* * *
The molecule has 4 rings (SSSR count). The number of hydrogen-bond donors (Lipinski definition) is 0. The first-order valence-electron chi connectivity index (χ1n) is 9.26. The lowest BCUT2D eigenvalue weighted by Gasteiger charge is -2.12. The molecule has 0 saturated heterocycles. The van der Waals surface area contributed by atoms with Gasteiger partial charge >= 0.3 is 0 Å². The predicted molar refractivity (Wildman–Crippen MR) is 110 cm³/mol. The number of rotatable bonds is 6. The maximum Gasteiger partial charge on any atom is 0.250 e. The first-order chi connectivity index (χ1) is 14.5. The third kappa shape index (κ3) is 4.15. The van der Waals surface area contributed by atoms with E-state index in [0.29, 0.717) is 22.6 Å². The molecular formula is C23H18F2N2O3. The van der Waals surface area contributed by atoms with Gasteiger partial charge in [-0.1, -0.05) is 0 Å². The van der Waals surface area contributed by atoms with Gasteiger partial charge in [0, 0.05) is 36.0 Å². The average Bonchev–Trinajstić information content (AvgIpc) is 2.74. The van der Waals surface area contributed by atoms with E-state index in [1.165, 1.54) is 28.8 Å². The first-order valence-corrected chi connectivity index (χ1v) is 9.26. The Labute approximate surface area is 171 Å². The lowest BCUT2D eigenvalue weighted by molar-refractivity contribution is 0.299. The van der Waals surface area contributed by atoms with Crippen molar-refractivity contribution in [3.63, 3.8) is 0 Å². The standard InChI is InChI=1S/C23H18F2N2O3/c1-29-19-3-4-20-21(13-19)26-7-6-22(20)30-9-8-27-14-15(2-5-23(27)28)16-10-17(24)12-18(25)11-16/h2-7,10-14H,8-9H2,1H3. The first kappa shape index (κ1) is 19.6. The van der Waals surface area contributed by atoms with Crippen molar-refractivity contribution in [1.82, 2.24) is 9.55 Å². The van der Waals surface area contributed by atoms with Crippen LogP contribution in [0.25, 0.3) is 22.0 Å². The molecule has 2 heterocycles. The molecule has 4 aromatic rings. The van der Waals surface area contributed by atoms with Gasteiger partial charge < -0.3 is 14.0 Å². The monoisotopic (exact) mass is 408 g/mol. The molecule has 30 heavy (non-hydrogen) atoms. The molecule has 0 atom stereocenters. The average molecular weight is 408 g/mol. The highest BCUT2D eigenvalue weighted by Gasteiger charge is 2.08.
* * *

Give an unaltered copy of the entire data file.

The molecule has 4 rings (SSSR count). The number of hydrogen-bond donors (Lipinski definition) is 0. The first-order valence-electron chi connectivity index (χ1n) is 9.26. The lowest BCUT2D eigenvalue weighted by Gasteiger charge is -2.12. The molecule has 0 saturated heterocycles. The van der Waals surface area contributed by atoms with Gasteiger partial charge >= 0.3 is 0 Å². The predicted molar refractivity (Wildman–Crippen MR) is 110 cm³/mol. The number of rotatable bonds is 6. The maximum Gasteiger partial charge on any atom is 0.250 e. The first-order chi connectivity index (χ1) is 14.5. The third kappa shape index (κ3) is 4.15. The van der Waals surface area contributed by atoms with E-state index in [0.29, 0.717) is 22.6 Å². The molecular formula is C23H18F2N2O3. The van der Waals surface area contributed by atoms with Gasteiger partial charge in [-0.1, -0.05) is 0 Å². The van der Waals surface area contributed by atoms with Gasteiger partial charge in [0, 0.05) is 36.0 Å². The average Bonchev–Trinajstić information content (AvgIpc) is 2.74. The van der Waals surface area contributed by atoms with E-state index in [1.165, 1.54) is 28.8 Å². The first-order valence-corrected chi connectivity index (χ1v) is 9.26. The Labute approximate surface area is 171 Å². The lowest BCUT2D eigenvalue weighted by molar-refractivity contribution is 0.299. The van der Waals surface area contributed by atoms with Crippen molar-refractivity contribution in [3.63, 3.8) is 0 Å². The standard InChI is InChI=1S/C23H18F2N2O3/c1-29-19-3-4-20-21(13-19)26-7-6-22(20)30-9-8-27-14-15(2-5-23(27)28)16-10-17(24)12-18(25)11-16/h2-7,10-14H,8-9H2,1H3. The first kappa shape index (κ1) is 19.6. The van der Waals surface area contributed by atoms with Crippen molar-refractivity contribution in [1.82, 2.24) is 9.55 Å². The van der Waals surface area contributed by atoms with Crippen LogP contribution in [0.25, 0.3) is 22.0 Å². The molecule has 2 heterocycles. The molecule has 4 aromatic rings. The van der Waals surface area contributed by atoms with Gasteiger partial charge < -0.3 is 14.0 Å². The monoisotopic (exact) mass is 408 g/mol. The molecule has 30 heavy (non-hydrogen) atoms. The molecule has 0 atom stereocenters. The average molecular weight is 408 g/mol. The highest BCUT2D eigenvalue weighted by Gasteiger charge is 2.08.